On one specific question for my fellow American Studiers about my current book in progress.
Despite all of my goals and plans for those other projects, and despite the one I’ll discuss in the weekend’s post and lots of other things that are percolating as well, I have to admit that to my mind a truly successful sabbatical will mean one thing and one thing only: the completion of a manuscript for my fourth book, Hard-Won Hope: How American Novels Find Light in Our Darkest Histories. As I wrote in this post, my most explicitly focused on the project, the book certainly owes its existence to my blogs, both the more personal one I kept for much of 2007 and, of course, this one. That makes it a communal product to be sure, the result of the ideas I’ve shared here (loyal readers will find that the book’s focal texts have almost all been covered in this space, often multiple times) and of the kinds of conversations I’ve had and connections I’ve made here. I would and will say the same of my hopefully forthcoming third book (currently under publisher’s review) and, frankly, of everything I write and work from now on.
Compared to the other projects I’ve discussed this week, though, I still see a book as much more fundamentally individual and private, as something that a writer works on in his or her own space before sharing it with the communities beyond. I’m also superstitious enough not to want to say too much about it yet, as I’m afraid that might jinx the fall’s work in some way (not sure how exactly, but superstitions don’t have to be logical or rational to take hold, of course; don’t get me started on when the count is 2-2 and there are 2 outs and 2 runners on). So while I expect to provide at least one or two reminders and updates on those other projects as the sabbatical moves along, not least to make sure to give you (and all those new readers who will be joining us in the months to come!) lots of chances to share your voices and ideas, I don’t necessarily plan to provide the same play by play when it comes to Hard-Won Hope. To quote Westley, or more accurately the Dread Pirate Roberts, “Learn to live with disappointment” (it’ll be tough I know, but I’m sure you’ll find a way to cope).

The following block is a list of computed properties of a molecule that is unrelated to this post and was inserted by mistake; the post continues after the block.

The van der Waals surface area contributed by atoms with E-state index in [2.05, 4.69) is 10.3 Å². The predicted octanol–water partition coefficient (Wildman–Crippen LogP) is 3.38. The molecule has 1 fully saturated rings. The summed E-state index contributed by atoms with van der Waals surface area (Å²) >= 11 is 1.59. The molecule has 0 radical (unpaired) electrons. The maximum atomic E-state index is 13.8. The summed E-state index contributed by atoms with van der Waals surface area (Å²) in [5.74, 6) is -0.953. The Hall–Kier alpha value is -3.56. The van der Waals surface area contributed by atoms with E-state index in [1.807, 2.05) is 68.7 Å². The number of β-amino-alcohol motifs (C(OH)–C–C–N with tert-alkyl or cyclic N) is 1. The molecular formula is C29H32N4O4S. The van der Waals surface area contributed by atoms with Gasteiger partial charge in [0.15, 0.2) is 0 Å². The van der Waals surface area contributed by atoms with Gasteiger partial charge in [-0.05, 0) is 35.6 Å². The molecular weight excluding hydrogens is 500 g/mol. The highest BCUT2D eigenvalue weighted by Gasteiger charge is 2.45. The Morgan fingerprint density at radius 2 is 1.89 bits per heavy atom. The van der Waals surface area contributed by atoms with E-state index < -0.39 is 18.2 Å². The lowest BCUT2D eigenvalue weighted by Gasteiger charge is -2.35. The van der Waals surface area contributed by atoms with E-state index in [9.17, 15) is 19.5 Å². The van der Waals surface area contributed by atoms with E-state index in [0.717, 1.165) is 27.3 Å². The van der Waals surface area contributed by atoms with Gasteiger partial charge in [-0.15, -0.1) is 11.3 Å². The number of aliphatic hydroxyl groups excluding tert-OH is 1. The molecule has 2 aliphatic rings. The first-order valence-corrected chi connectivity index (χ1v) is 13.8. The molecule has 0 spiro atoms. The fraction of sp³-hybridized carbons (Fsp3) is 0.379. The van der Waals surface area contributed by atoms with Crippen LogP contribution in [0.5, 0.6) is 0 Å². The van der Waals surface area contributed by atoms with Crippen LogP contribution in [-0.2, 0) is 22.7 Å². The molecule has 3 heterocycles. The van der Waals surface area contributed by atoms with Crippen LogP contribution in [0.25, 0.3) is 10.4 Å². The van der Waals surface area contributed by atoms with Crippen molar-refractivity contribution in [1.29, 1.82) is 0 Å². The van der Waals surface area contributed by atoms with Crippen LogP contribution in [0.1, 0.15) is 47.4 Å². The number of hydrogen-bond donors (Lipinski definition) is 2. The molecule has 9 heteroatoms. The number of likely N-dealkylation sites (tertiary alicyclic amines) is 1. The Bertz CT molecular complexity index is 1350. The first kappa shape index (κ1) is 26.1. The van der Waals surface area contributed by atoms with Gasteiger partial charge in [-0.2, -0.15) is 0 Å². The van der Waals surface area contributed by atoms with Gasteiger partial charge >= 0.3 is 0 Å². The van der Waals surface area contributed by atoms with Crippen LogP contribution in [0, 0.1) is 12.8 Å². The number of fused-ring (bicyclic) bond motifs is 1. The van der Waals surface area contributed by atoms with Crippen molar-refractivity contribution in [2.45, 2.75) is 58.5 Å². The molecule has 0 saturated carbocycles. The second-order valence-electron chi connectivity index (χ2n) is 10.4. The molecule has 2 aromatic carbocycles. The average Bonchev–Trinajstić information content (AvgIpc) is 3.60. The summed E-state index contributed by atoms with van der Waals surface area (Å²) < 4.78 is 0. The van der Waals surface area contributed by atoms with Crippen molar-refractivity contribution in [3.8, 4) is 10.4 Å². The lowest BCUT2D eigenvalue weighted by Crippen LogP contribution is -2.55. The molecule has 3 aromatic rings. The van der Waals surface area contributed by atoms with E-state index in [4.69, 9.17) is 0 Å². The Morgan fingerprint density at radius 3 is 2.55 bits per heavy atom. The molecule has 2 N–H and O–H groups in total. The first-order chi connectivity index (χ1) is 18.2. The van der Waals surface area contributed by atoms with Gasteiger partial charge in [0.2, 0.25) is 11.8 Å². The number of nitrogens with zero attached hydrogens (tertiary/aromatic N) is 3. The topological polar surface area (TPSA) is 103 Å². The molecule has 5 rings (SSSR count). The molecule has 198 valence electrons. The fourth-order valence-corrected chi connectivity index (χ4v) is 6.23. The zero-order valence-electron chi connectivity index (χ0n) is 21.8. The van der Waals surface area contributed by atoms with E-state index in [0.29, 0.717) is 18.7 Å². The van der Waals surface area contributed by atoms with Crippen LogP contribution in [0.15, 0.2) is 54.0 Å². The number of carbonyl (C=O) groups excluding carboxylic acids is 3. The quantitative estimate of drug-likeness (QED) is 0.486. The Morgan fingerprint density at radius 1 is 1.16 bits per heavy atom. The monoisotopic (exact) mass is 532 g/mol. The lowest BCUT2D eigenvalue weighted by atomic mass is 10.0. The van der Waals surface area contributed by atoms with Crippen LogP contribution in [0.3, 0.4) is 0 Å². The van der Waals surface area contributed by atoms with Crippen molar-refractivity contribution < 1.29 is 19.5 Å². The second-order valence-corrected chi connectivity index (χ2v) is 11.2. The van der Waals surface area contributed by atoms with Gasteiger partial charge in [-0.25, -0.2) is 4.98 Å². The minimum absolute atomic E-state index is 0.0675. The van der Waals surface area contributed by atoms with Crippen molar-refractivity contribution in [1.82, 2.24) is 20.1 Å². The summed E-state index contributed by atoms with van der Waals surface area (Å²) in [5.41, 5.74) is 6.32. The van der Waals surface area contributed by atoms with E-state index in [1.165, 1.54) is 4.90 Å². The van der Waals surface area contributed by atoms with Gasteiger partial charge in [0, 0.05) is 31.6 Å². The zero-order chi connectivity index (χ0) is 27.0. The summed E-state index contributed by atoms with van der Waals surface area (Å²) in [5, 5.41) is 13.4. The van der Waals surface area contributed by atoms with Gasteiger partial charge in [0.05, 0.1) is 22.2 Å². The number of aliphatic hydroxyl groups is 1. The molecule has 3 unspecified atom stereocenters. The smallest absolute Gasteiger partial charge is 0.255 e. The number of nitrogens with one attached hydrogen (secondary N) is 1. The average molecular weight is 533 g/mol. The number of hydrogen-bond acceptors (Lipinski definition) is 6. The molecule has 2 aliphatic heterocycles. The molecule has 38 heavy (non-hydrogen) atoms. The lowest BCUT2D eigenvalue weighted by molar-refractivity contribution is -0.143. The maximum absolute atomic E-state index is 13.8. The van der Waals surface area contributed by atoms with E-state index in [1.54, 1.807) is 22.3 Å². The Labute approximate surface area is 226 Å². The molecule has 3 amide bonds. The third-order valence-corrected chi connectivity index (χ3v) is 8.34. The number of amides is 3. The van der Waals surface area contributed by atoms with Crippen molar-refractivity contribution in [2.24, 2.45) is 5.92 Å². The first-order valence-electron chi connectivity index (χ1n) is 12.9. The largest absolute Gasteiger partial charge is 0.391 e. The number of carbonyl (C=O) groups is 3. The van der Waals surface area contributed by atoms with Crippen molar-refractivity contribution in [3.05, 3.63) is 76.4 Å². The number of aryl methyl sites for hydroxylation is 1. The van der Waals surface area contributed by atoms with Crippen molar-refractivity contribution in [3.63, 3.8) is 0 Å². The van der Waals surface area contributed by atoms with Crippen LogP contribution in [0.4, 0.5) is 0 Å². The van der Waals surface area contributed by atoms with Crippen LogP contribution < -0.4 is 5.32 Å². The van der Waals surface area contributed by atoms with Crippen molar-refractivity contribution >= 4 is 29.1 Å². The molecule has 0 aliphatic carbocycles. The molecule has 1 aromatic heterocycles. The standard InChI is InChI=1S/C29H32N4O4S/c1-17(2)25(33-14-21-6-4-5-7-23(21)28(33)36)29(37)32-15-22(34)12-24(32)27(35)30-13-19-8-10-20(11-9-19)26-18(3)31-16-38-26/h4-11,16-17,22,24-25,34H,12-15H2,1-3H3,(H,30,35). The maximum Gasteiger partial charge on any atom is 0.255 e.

But with all of that said, I’m also a big believer that very few of our ideas are solely our own, that research is a communal process, and that each of my prior books has come as much out of conversation as out of the voices inside my own head. And when it comes to the book’s starting points, as described in that above-linked blog post, I have one main question on which I’d love to hear your thoughts, fellow American Studiers. My central idea, that it is only out of an engagement with our darkest histories that these novels’ characters (and thus readers) are able to find utopian futures, seeks in part to bring together two very different American traditions: the jeremiad, warnings about our fallen and sinful nature; and millennialism, the belief that we’re moving toward a glorious future. So my question is this: do you guys know of other ways, in our history, in our culture, in our scholarship, or anywhere else, that these traditions have been brought together? Ideas or places where realistic (if not pessimistic) critiques of our failings and yet utopian hopes for our future can coexist, and in fact have depended on one another? I’d love to learn about such ideas, so I can put mine in conversation with them explicitly and clearly.
Thanks in advance! Last fall project this weekend,
PS. You know what to do!
9/7 Memory Day nominee: Jacob Lawrence!
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